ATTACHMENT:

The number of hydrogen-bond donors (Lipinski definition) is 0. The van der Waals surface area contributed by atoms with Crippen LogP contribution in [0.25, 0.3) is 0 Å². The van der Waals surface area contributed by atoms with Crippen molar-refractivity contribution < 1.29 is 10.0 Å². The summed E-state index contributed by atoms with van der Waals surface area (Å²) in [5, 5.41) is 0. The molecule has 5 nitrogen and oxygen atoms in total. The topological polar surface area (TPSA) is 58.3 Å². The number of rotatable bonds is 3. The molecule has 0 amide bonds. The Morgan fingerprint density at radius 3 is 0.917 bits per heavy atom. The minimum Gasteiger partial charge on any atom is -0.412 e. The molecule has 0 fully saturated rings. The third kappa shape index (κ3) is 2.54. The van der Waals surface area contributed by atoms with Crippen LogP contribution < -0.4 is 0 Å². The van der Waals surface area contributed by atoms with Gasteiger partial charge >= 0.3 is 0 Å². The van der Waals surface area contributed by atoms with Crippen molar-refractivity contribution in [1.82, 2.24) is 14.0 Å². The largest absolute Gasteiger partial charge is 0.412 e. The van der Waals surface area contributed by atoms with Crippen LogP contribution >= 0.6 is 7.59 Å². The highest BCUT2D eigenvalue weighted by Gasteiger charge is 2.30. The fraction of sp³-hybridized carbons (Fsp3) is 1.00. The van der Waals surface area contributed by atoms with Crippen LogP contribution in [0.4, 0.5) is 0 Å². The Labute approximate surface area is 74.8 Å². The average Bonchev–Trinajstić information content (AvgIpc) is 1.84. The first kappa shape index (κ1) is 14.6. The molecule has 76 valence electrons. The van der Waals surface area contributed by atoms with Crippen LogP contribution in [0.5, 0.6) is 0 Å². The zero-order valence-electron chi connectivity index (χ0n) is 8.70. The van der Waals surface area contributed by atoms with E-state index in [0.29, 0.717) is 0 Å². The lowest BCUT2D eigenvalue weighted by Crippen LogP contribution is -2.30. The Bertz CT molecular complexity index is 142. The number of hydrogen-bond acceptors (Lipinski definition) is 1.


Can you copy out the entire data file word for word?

The number of hydrogen-bond donors (Lipinski definition) is 0. The van der Waals surface area contributed by atoms with Crippen LogP contribution in [0.25, 0.3) is 0 Å². The van der Waals surface area contributed by atoms with Crippen molar-refractivity contribution < 1.29 is 10.0 Å². The summed E-state index contributed by atoms with van der Waals surface area (Å²) in [5, 5.41) is 0. The molecule has 5 nitrogen and oxygen atoms in total. The topological polar surface area (TPSA) is 58.3 Å². The number of rotatable bonds is 3. The molecule has 0 amide bonds. The Morgan fingerprint density at radius 3 is 0.917 bits per heavy atom. The minimum Gasteiger partial charge on any atom is -0.412 e. The molecule has 0 fully saturated rings. The third kappa shape index (κ3) is 2.54. The van der Waals surface area contributed by atoms with Crippen LogP contribution < -0.4 is 0 Å². The van der Waals surface area contributed by atoms with Gasteiger partial charge >= 0.3 is 0 Å². The van der Waals surface area contributed by atoms with Crippen molar-refractivity contribution in [1.82, 2.24) is 14.0 Å². The largest absolute Gasteiger partial charge is 0.412 e. The van der Waals surface area contributed by atoms with Crippen LogP contribution >= 0.6 is 7.59 Å². The highest BCUT2D eigenvalue weighted by Gasteiger charge is 2.30. The fraction of sp³-hybridized carbons (Fsp3) is 1.00. The van der Waals surface area contributed by atoms with Crippen LogP contribution in [0.4, 0.5) is 0 Å². The Labute approximate surface area is 74.8 Å². The average Bonchev–Trinajstić information content (AvgIpc) is 1.84. The first kappa shape index (κ1) is 14.6. The molecule has 76 valence electrons. The van der Waals surface area contributed by atoms with Crippen LogP contribution in [0.5, 0.6) is 0 Å². The zero-order valence-electron chi connectivity index (χ0n) is 8.70. The van der Waals surface area contributed by atoms with E-state index in [0.29, 0.717) is 0 Å². The lowest BCUT2D eigenvalue weighted by Crippen LogP contribution is -2.30. The Bertz CT molecular complexity index is 142. The number of hydrogen-bond acceptors (Lipinski definition) is 1.